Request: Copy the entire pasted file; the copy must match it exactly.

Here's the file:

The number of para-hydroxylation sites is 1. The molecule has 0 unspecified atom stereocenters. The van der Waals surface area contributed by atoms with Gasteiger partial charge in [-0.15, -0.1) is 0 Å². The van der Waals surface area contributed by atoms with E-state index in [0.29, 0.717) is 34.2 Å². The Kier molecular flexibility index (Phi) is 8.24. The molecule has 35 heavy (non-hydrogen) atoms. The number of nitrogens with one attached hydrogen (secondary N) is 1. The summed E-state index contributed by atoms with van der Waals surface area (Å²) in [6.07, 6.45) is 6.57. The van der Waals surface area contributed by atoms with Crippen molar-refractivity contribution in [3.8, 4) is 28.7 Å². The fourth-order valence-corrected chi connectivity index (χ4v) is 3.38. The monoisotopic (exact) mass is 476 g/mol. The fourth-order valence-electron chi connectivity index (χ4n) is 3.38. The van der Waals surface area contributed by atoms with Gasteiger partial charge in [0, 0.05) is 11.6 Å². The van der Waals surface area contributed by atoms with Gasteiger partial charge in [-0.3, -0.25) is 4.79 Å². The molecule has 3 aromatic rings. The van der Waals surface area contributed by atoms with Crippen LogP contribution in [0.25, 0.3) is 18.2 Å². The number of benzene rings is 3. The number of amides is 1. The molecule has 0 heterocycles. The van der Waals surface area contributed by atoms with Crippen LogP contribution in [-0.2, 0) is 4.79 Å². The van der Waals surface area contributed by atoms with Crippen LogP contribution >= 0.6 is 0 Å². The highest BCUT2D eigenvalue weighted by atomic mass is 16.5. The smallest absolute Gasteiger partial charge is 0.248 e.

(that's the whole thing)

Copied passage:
The number of para-hydroxylation sites is 1. The molecule has 0 unspecified atom stereocenters. The van der Waals surface area contributed by atoms with Gasteiger partial charge in [-0.15, -0.1) is 0 Å². The van der Waals surface area contributed by atoms with E-state index in [0.29, 0.717) is 34.2 Å². The Kier molecular flexibility index (Phi) is 8.24. The molecule has 35 heavy (non-hydrogen) atoms. The number of nitrogens with one attached hydrogen (secondary N) is 1. The summed E-state index contributed by atoms with van der Waals surface area (Å²) in [6.07, 6.45) is 6.57. The van der Waals surface area contributed by atoms with Crippen molar-refractivity contribution in [3.8, 4) is 28.7 Å². The fourth-order valence-corrected chi connectivity index (χ4v) is 3.38. The monoisotopic (exact) mass is 476 g/mol. The fourth-order valence-electron chi connectivity index (χ4n) is 3.38. The van der Waals surface area contributed by atoms with Gasteiger partial charge in [0, 0.05) is 11.6 Å². The van der Waals surface area contributed by atoms with Gasteiger partial charge in [-0.3, -0.25) is 4.79 Å². The molecule has 3 aromatic rings. The van der Waals surface area contributed by atoms with Crippen LogP contribution in [0.25, 0.3) is 18.2 Å². The number of benzene rings is 3. The number of amides is 1. The molecule has 0 heterocycles. The van der Waals surface area contributed by atoms with Crippen LogP contribution in [-0.2, 0) is 4.79 Å². The van der Waals surface area contributed by atoms with Crippen LogP contribution >= 0.6 is 0 Å². The highest BCUT2D eigenvalue weighted by atomic mass is 16.5. The smallest absolute Gasteiger partial charge is 0.248 e.